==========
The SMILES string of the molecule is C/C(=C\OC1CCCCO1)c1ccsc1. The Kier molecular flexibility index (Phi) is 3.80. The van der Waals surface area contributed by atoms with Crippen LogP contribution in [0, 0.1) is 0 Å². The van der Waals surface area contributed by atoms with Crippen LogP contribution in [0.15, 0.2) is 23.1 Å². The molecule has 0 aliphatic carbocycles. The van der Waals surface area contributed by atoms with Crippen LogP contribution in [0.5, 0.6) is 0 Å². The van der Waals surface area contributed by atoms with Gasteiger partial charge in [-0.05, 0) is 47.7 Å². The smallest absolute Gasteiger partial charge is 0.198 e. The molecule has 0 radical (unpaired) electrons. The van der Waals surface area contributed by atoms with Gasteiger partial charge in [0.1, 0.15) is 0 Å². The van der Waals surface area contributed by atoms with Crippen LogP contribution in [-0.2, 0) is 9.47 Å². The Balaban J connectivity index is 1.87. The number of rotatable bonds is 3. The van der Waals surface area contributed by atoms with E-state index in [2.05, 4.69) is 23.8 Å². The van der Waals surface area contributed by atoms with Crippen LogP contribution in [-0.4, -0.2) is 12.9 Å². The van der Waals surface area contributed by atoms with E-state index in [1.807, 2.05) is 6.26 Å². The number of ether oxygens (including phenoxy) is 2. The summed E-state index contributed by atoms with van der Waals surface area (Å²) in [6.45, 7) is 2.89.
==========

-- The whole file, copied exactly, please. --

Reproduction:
The SMILES string of the molecule is C/C(=C\OC1CCCCO1)c1ccsc1. The Kier molecular flexibility index (Phi) is 3.80. The van der Waals surface area contributed by atoms with Crippen LogP contribution in [0, 0.1) is 0 Å². The van der Waals surface area contributed by atoms with Crippen LogP contribution in [0.15, 0.2) is 23.1 Å². The molecule has 0 aliphatic carbocycles. The van der Waals surface area contributed by atoms with Crippen LogP contribution in [0.5, 0.6) is 0 Å². The van der Waals surface area contributed by atoms with Gasteiger partial charge in [-0.05, 0) is 47.7 Å². The smallest absolute Gasteiger partial charge is 0.198 e. The molecule has 0 radical (unpaired) electrons. The van der Waals surface area contributed by atoms with Gasteiger partial charge in [0.1, 0.15) is 0 Å². The van der Waals surface area contributed by atoms with Crippen LogP contribution in [-0.2, 0) is 9.47 Å². The Balaban J connectivity index is 1.87. The number of rotatable bonds is 3. The van der Waals surface area contributed by atoms with E-state index in [2.05, 4.69) is 23.8 Å². The van der Waals surface area contributed by atoms with Crippen LogP contribution in [-0.4, -0.2) is 12.9 Å². The van der Waals surface area contributed by atoms with E-state index in [1.807, 2.05) is 6.26 Å². The number of ether oxygens (including phenoxy) is 2. The summed E-state index contributed by atoms with van der Waals surface area (Å²) in [6.45, 7) is 2.89.